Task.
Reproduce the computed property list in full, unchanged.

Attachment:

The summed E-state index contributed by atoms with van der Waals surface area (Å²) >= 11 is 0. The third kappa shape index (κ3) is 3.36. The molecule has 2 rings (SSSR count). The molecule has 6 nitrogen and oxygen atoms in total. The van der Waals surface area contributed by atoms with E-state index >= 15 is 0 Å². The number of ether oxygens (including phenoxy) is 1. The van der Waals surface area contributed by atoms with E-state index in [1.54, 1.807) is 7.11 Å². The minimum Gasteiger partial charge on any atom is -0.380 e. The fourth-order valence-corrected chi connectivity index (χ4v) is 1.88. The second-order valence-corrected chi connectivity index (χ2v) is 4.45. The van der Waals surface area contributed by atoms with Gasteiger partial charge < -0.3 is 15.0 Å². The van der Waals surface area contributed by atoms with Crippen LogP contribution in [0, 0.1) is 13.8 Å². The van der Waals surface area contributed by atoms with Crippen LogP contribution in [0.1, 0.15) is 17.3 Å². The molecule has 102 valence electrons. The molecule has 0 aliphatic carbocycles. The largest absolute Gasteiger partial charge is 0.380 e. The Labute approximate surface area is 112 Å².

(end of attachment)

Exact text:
The summed E-state index contributed by atoms with van der Waals surface area (Å²) >= 11 is 0. The third kappa shape index (κ3) is 3.36. The molecule has 2 rings (SSSR count). The molecule has 6 nitrogen and oxygen atoms in total. The van der Waals surface area contributed by atoms with E-state index >= 15 is 0 Å². The number of ether oxygens (including phenoxy) is 1. The van der Waals surface area contributed by atoms with E-state index in [1.54, 1.807) is 7.11 Å². The minimum Gasteiger partial charge on any atom is -0.380 e. The fourth-order valence-corrected chi connectivity index (χ4v) is 1.88. The second-order valence-corrected chi connectivity index (χ2v) is 4.45. The van der Waals surface area contributed by atoms with Gasteiger partial charge < -0.3 is 15.0 Å². The van der Waals surface area contributed by atoms with Crippen LogP contribution in [0, 0.1) is 13.8 Å². The van der Waals surface area contributed by atoms with Crippen LogP contribution in [0.1, 0.15) is 17.3 Å². The molecule has 102 valence electrons. The molecule has 0 aliphatic carbocycles. The largest absolute Gasteiger partial charge is 0.380 e. The Labute approximate surface area is 112 Å².